This ‘Libertines’ article was written by Gabriel Ebulue, a GIGsoup contributor

libertines gunga dinMusic fans have a tendency to shudder with scepticism and trepidation upon hearing a band is reuniting, especially when it’s a band that was great. Sure, the live shows we love, who needs an excuse to go down memory lane and party like its 1999? However when the news of new music is introduced, that’s when a problem arises, and that problem is; how will the old match up to the new?

If you’re a band like the Libertines who released two of the best albums of the early 00’s, you have a lot more to lose than you do to gain. Also, if you’re a band like the Libertines whose drug fuelled break-up was one of the ugliest and most explosive of recent times, any die-hard fan would be forgiven for pressing play on a new track with their fingers firmly crossed.

Well, whether you’re a die-hard fan or a newcomer you’re in luck, because within seconds of hearing ‘Gunga Din’ your fingers will be firmly uncrossed, and you will be revelling in the glory of this amazing track. The instantly memorable Dub-Reggae guitar riff, accompanied by one of the most underrated rhythm sections in music (Gary Powell & John Hassall), gets you hooked from the start as Pete Doherty, in his trademark drawl sings: “Woke up again, to my chagrin/ getting sick and tired of feeling sick and tired, again”

A line filled with such dry-wit, Britishness, and a little edge of darkness, could only come from them. “I tried to write/ Cos I’ve got the right to make it look as if I’m doing something with my life” sings Pete; It’s the Libertines at their poetic peak.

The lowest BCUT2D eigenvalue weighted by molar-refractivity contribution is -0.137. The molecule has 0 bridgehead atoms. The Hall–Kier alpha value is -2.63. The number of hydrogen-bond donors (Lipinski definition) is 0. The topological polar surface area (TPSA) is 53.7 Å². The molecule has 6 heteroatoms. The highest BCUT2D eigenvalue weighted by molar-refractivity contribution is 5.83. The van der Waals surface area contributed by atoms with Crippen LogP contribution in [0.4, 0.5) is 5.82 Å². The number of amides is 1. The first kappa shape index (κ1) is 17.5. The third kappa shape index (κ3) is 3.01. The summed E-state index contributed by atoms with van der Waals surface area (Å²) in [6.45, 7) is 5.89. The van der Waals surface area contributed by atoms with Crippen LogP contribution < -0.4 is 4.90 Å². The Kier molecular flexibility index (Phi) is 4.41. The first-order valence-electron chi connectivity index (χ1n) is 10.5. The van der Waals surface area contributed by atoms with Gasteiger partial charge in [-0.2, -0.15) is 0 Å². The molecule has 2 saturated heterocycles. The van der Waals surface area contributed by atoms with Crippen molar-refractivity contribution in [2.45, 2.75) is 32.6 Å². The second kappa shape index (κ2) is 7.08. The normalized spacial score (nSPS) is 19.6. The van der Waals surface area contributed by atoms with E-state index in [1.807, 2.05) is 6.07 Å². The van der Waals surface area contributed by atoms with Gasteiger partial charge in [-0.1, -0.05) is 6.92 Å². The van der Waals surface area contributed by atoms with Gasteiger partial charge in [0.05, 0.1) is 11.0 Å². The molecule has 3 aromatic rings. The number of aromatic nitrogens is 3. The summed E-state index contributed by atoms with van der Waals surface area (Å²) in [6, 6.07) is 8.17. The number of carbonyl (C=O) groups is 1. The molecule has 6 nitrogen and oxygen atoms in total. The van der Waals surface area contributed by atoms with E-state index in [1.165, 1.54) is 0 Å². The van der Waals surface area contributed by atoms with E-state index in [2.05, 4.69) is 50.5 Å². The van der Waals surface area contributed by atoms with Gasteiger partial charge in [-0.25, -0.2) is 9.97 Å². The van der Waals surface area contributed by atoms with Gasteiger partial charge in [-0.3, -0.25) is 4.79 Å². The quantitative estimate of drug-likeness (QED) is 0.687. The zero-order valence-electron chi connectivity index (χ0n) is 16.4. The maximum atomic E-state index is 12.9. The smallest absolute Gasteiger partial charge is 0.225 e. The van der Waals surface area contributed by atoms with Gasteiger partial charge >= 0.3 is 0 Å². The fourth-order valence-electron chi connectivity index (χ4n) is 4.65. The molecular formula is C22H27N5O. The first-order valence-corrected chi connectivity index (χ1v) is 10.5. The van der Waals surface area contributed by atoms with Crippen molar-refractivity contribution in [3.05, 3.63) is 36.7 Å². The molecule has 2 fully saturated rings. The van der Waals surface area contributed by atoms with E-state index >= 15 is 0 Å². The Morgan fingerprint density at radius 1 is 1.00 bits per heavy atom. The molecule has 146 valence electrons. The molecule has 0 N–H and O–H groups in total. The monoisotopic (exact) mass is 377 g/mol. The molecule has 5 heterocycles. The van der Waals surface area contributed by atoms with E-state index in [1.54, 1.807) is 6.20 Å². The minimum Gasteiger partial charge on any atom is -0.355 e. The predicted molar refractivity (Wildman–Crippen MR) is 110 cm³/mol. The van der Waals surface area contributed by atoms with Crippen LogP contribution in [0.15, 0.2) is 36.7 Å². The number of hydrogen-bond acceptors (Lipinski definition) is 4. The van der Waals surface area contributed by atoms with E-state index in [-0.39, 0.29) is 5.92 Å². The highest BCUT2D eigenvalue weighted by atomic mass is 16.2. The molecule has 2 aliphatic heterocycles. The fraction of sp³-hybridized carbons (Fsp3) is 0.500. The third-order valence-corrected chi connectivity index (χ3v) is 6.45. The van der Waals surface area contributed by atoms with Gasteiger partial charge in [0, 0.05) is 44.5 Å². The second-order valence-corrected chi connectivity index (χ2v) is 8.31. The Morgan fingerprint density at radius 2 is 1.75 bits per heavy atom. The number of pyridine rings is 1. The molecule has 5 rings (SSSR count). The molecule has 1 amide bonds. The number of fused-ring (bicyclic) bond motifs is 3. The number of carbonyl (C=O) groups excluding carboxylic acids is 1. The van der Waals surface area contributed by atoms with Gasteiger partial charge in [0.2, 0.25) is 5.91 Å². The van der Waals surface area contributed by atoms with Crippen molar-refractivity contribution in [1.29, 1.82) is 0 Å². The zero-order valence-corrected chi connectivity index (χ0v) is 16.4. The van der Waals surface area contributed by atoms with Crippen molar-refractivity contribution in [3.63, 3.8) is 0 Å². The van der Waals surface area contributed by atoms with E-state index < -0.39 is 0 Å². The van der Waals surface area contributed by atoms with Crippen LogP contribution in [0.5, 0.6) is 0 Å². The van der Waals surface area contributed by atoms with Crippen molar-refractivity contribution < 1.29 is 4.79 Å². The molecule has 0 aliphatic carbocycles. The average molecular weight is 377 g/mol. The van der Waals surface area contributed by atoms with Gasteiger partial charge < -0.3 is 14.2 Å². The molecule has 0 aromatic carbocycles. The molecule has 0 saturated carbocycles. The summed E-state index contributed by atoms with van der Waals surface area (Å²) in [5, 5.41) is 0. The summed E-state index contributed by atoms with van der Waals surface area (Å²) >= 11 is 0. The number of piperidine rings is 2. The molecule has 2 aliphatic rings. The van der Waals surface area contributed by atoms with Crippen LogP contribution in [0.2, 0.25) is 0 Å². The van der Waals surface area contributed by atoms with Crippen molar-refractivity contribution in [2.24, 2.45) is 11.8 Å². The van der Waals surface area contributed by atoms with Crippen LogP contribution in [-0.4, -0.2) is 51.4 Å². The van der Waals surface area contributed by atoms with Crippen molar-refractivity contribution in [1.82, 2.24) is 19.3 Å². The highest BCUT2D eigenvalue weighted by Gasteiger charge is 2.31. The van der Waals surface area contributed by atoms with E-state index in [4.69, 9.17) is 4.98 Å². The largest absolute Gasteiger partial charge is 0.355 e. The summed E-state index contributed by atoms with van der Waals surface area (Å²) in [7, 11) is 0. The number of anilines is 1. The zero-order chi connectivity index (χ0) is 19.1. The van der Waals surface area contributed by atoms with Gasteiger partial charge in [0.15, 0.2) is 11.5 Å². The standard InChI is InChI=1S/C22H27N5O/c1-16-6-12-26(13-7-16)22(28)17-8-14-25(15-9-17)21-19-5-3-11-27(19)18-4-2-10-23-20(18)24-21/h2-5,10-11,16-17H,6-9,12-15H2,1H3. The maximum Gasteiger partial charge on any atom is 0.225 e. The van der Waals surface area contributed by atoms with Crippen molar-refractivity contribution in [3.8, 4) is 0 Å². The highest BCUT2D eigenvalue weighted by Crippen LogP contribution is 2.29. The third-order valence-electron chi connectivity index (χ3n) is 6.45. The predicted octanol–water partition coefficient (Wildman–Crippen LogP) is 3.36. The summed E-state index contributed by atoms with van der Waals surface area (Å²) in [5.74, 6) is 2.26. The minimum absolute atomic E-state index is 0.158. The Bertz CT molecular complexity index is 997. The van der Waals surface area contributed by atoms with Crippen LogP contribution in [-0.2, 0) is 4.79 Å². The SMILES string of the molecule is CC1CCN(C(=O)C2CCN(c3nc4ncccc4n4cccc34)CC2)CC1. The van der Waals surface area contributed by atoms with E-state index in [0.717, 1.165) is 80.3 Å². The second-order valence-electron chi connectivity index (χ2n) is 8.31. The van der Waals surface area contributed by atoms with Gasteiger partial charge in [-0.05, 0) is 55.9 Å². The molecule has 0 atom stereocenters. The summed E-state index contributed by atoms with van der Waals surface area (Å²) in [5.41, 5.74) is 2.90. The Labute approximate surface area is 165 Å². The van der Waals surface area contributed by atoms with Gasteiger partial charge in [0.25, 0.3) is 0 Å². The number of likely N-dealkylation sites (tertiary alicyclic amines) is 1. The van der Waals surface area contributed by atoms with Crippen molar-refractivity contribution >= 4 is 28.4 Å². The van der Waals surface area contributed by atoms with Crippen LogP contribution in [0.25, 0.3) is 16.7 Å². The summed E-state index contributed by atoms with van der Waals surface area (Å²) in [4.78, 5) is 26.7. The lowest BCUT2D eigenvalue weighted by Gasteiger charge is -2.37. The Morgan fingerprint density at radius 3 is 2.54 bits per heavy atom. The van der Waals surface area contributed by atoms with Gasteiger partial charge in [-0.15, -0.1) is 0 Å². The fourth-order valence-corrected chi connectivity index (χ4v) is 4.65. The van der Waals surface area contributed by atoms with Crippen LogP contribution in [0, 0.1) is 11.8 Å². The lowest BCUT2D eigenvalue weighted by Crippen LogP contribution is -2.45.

As the chorus kicks in things get a little chaotic with an anthem style chant, tailor made for the mosh-pit, before we return to that infectious Reggae riff, and Carl Barat answers Pete’s verse with some darkness of his own: “Woke up again, to my evil twin/ The mirror’s fucking ugly and I’m sick and tired of looking at him”

“Oh fuck it!” sings Carl as his verse ends, and we are back into the chorus.
The image of one of their early anarchic live shows springs to mind as the track comes to an end with a choir of crashing guitars and Pete screaming and swearing until it abruptly finishes.

‘Gunga Din’ seems to do the impossible of looking back while looking forward at the same time. The easy thing for them to do would be to copy ‘Time for Heroes’ 10 times, release it as an album and collect the pay check. Instead they have taken the energy and spirit of their older, much loved songs, and added in new ingredients that not only make this track one of their best, but it also makes their upcoming third album, after an 11-year gap, something to be very excited about.

The Libertines third album ‘Anthems for Doomed Youth’ is due to be released September 4, 2015.

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The Libertines - Anthems For Doomed Youth

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